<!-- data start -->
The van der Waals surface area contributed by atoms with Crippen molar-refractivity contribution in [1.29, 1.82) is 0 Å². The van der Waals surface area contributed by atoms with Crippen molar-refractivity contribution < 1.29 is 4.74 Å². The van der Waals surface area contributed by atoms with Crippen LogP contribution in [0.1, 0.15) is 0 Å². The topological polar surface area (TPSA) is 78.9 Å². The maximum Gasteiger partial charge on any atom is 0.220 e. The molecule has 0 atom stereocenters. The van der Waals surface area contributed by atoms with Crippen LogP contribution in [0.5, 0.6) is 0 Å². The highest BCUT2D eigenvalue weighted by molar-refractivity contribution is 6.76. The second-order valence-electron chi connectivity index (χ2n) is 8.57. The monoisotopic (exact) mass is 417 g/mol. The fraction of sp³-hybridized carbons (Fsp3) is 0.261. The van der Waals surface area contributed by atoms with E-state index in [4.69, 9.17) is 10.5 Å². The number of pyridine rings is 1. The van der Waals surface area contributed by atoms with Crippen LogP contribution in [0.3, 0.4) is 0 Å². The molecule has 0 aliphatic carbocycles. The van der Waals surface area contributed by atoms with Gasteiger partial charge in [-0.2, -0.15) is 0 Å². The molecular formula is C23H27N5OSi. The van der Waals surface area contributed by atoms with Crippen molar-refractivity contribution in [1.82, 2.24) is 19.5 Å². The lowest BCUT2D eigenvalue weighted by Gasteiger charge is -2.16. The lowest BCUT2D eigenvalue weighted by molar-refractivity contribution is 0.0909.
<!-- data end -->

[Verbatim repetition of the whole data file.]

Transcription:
The van der Waals surface area contributed by atoms with Crippen molar-refractivity contribution in [1.29, 1.82) is 0 Å². The van der Waals surface area contributed by atoms with Crippen molar-refractivity contribution < 1.29 is 4.74 Å². The van der Waals surface area contributed by atoms with Crippen LogP contribution in [0.1, 0.15) is 0 Å². The topological polar surface area (TPSA) is 78.9 Å². The maximum Gasteiger partial charge on any atom is 0.220 e. The molecule has 0 atom stereocenters. The van der Waals surface area contributed by atoms with Crippen LogP contribution in [0.5, 0.6) is 0 Å². The highest BCUT2D eigenvalue weighted by molar-refractivity contribution is 6.76. The second-order valence-electron chi connectivity index (χ2n) is 8.57. The monoisotopic (exact) mass is 417 g/mol. The fraction of sp³-hybridized carbons (Fsp3) is 0.261. The van der Waals surface area contributed by atoms with E-state index in [4.69, 9.17) is 10.5 Å². The number of pyridine rings is 1. The van der Waals surface area contributed by atoms with Crippen LogP contribution in [0.3, 0.4) is 0 Å². The molecule has 0 aliphatic carbocycles. The van der Waals surface area contributed by atoms with Gasteiger partial charge in [-0.2, -0.15) is 0 Å². The molecular formula is C23H27N5OSi. The van der Waals surface area contributed by atoms with Crippen molar-refractivity contribution in [1.82, 2.24) is 19.5 Å². The lowest BCUT2D eigenvalue weighted by Gasteiger charge is -2.16. The lowest BCUT2D eigenvalue weighted by molar-refractivity contribution is 0.0909.